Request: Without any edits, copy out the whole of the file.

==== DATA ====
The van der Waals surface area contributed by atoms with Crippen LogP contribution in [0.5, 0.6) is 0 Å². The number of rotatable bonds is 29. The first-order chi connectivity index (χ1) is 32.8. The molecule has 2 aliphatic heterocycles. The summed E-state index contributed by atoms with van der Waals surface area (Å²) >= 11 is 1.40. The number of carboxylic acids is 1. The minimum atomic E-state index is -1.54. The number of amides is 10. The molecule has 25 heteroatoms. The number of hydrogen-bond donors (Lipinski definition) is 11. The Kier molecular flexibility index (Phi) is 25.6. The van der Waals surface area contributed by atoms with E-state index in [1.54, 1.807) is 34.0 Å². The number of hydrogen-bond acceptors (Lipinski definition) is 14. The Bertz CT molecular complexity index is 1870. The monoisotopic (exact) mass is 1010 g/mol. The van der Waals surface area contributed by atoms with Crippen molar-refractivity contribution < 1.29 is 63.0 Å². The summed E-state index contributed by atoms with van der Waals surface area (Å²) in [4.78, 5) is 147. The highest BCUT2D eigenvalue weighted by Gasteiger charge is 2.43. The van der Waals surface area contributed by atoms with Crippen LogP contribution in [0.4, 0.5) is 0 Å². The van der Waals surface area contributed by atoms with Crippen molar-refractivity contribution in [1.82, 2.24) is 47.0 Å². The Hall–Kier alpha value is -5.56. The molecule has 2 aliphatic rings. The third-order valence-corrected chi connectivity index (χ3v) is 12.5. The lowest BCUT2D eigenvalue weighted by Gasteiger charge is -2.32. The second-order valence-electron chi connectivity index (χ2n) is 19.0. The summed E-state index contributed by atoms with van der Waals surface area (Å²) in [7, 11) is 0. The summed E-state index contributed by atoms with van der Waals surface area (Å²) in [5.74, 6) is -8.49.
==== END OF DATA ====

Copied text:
The van der Waals surface area contributed by atoms with Crippen LogP contribution in [0.5, 0.6) is 0 Å². The number of rotatable bonds is 29. The first-order chi connectivity index (χ1) is 32.8. The molecule has 2 aliphatic heterocycles. The summed E-state index contributed by atoms with van der Waals surface area (Å²) >= 11 is 1.40. The number of carboxylic acids is 1. The minimum atomic E-state index is -1.54. The number of amides is 10. The molecule has 25 heteroatoms. The number of hydrogen-bond donors (Lipinski definition) is 11. The Kier molecular flexibility index (Phi) is 25.6. The van der Waals surface area contributed by atoms with E-state index in [1.54, 1.807) is 34.0 Å². The number of hydrogen-bond acceptors (Lipinski definition) is 14. The Bertz CT molecular complexity index is 1870. The monoisotopic (exact) mass is 1010 g/mol. The van der Waals surface area contributed by atoms with Crippen molar-refractivity contribution < 1.29 is 63.0 Å². The summed E-state index contributed by atoms with van der Waals surface area (Å²) in [4.78, 5) is 147. The highest BCUT2D eigenvalue weighted by Gasteiger charge is 2.43. The van der Waals surface area contributed by atoms with Crippen LogP contribution in [0.4, 0.5) is 0 Å². The van der Waals surface area contributed by atoms with Crippen molar-refractivity contribution in [1.82, 2.24) is 47.0 Å². The Hall–Kier alpha value is -5.56. The molecule has 2 aliphatic rings. The third-order valence-corrected chi connectivity index (χ3v) is 12.5. The lowest BCUT2D eigenvalue weighted by Gasteiger charge is -2.32. The second-order valence-electron chi connectivity index (χ2n) is 19.0. The summed E-state index contributed by atoms with van der Waals surface area (Å²) in [7, 11) is 0. The summed E-state index contributed by atoms with van der Waals surface area (Å²) in [5.74, 6) is -8.49.